5.4 How do I map the Tab key?

:map Tab right-hand-side

5.5 How do I map the Esc key?

On some keyboards the escape key is not placed very well. It's either part of the numeric block or it can be a small button (as with some Macintosh keyboards). But do not despair - make your own escape key! You can map one of the commands keys you do not need to Esc. Example: map CTRL-O to ESC:

:map C-O Esc

5.6 How do I tell Vim where the helpfile is?

To tell Vim where to find the help file, ``:set helpfile'' to the correct value, i.e., including the full path. As with most options you can abbreviate ``helpfile'' to ``hf''. On the other hand, if your VIM environment variable points to the directory containing the help file, vim will find the help file with no need to ``:set hf=''.


5.7 How do I get back to the exact position within a line I have marked with

Use ```a'' (that's a backtick!). If the backtick is awkwardly placed on your keyboard, the following maping may be useful to you:

map ' `

5.8 How do I read in the output of a command?

Use ``:r!command''.

5.9 Why can't I abbreviate ``'xy''?

The abbreviation consists of a non-id character followed by two id characters, which does not satisfy either category of a ``full-id''. However, ``_ps'' and ``'p'' will work.

5.10 How do I jump to the beginning/end of the highlighted text?

The command 'o' will jump to the beginning/end of the highlighted text.

``noautoindent''? Completion of ``:set no'' seems to work.

5.11 Why does completion of ``:set n'' not show negated settings, e.g.,

The thing is that the ``no'' is not actually part of the option's name; the name comes after that. So after ``no'', Vim knows to complete any boolean setting name (starts the completion just after the ``no'', which is not part of the name). After ``n'', Vim will complete all setting names starting with ``n''. It would be a bummer if you wanted to complete ``number'', but had to wade through all the boolean option names with ``no'' prepended too.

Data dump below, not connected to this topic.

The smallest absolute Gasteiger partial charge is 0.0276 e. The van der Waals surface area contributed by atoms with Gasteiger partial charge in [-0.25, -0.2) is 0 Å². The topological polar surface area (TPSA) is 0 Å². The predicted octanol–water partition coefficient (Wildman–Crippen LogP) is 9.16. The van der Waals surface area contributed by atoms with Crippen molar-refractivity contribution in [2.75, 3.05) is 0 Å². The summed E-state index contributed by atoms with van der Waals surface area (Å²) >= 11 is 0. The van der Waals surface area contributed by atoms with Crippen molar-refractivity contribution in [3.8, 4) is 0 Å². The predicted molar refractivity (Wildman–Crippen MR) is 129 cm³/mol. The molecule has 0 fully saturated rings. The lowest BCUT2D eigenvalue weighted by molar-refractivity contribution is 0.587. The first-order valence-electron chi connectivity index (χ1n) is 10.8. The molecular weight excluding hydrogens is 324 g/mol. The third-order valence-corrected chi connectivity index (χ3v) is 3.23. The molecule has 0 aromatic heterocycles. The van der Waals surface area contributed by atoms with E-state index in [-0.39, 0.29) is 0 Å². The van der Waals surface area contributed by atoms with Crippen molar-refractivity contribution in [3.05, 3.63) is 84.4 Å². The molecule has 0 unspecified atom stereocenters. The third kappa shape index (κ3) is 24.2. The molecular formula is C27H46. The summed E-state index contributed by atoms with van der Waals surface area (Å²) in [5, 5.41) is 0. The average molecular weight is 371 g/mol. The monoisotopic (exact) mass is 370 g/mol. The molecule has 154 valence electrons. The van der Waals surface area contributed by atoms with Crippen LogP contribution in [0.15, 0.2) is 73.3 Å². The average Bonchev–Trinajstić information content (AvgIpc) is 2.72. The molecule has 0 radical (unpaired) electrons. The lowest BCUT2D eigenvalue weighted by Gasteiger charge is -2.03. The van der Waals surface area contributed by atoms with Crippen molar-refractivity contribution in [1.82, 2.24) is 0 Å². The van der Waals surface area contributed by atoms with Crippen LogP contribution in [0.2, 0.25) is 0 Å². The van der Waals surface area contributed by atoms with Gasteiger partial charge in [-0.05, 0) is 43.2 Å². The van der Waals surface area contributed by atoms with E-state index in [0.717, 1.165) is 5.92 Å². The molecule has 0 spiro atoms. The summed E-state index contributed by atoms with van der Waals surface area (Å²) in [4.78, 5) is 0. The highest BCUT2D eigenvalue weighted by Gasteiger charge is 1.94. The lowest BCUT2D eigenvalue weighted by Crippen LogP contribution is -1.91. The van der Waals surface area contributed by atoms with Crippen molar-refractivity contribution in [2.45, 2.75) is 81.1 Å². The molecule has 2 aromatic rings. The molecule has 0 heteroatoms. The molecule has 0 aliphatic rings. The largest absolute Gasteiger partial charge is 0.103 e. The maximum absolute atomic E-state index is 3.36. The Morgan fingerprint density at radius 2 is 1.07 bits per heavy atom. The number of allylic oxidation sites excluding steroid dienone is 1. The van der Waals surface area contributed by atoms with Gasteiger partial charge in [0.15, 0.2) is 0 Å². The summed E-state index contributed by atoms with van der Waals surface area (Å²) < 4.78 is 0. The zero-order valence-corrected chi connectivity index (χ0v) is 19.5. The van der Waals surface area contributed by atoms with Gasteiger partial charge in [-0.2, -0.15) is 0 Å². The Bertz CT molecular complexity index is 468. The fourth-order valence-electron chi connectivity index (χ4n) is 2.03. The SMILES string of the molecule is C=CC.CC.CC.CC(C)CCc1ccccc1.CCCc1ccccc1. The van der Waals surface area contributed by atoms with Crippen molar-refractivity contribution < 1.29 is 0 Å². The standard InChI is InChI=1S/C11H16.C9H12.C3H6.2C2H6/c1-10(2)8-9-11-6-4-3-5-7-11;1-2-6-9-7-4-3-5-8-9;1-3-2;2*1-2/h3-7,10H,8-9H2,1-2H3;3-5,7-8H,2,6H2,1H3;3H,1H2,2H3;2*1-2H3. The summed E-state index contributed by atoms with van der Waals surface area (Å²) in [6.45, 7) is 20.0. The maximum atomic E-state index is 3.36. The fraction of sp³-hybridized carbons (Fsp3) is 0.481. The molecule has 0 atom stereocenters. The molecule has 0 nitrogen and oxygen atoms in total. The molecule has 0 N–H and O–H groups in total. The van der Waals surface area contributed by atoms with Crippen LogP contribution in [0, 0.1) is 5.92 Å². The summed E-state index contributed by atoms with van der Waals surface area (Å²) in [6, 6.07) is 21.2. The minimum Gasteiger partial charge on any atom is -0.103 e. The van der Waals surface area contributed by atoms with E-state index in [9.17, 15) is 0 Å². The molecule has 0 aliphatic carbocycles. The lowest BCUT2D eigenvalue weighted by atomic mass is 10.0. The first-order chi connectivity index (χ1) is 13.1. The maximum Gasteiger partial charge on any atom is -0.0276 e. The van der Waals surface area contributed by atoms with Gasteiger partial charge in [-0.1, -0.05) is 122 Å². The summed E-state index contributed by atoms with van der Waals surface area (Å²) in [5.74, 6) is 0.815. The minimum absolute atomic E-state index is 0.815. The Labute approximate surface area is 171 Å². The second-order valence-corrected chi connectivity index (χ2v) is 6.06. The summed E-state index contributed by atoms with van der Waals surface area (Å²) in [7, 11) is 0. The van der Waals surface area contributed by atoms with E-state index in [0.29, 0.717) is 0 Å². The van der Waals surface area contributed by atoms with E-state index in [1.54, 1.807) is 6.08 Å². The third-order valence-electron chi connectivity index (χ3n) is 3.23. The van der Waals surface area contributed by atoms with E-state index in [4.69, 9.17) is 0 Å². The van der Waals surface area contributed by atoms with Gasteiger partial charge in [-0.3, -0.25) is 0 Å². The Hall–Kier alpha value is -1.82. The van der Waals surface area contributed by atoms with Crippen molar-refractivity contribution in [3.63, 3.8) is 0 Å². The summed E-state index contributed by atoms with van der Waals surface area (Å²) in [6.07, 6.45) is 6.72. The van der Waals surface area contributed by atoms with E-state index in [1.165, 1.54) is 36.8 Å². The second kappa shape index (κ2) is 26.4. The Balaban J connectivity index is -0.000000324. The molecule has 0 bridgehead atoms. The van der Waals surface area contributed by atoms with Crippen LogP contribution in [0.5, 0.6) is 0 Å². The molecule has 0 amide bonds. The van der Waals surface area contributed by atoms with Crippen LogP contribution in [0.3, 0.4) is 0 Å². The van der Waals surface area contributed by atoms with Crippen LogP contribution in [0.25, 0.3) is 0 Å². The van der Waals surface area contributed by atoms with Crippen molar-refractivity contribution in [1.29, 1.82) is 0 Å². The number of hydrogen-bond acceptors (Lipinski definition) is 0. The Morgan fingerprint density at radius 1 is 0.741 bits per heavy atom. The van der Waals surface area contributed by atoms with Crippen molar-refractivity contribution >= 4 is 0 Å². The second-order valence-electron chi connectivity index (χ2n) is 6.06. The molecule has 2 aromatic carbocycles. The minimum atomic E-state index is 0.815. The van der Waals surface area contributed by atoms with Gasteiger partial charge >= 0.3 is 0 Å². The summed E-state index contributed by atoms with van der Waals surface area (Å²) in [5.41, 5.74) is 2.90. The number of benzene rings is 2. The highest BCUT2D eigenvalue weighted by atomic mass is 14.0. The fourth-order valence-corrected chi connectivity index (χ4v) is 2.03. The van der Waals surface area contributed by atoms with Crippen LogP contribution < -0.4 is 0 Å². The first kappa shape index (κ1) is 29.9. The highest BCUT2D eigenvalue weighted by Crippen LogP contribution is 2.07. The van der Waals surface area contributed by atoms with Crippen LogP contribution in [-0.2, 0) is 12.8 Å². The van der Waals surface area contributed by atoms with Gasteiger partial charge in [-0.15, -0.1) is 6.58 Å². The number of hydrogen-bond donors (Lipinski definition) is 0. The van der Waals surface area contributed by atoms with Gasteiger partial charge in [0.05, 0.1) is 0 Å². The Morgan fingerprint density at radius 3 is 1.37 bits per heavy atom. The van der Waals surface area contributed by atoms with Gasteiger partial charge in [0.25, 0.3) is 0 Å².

5.12 Is there a command to remove any or all digraphs?

No. The digraphs table is defined at compile time. You can only add new ones. Adding a command to remove digraphs is on the todo list.

5.13 How do I use a spell checker with Vim?

You can call a non-interactive spell checker from Vim without a problem. A function to look up a word is included with the command ``K''. So what you do is get such a spell checker, then you issue the command ``:set keywordprg=ispell'', and then hit ``K'' on the word you want to look up, i.e., check. If you need to give options to your spell checker command, escape all spaces with a backslash.

If you need to use an interactive spell checker and are working with Unix, you can try this approach proposed by Ives Aerts

noremap ;ispell :%! ispell-filterCR C-L

where ispell-filter is the following script:

#!/bin/sh # # This little script can be used to run ispell on stdin, returning the result # through stdout. # It can be used from VI like this (or map it to a key sequence): # :%!  /bin/ispell-filter # cat > /tmp/tmp.$$ ispell $* /tmp/tmp.$$ < /dev/tty > /dev/tty cat /tmp/tmp.$$ rm -f /tmp/tmp.$$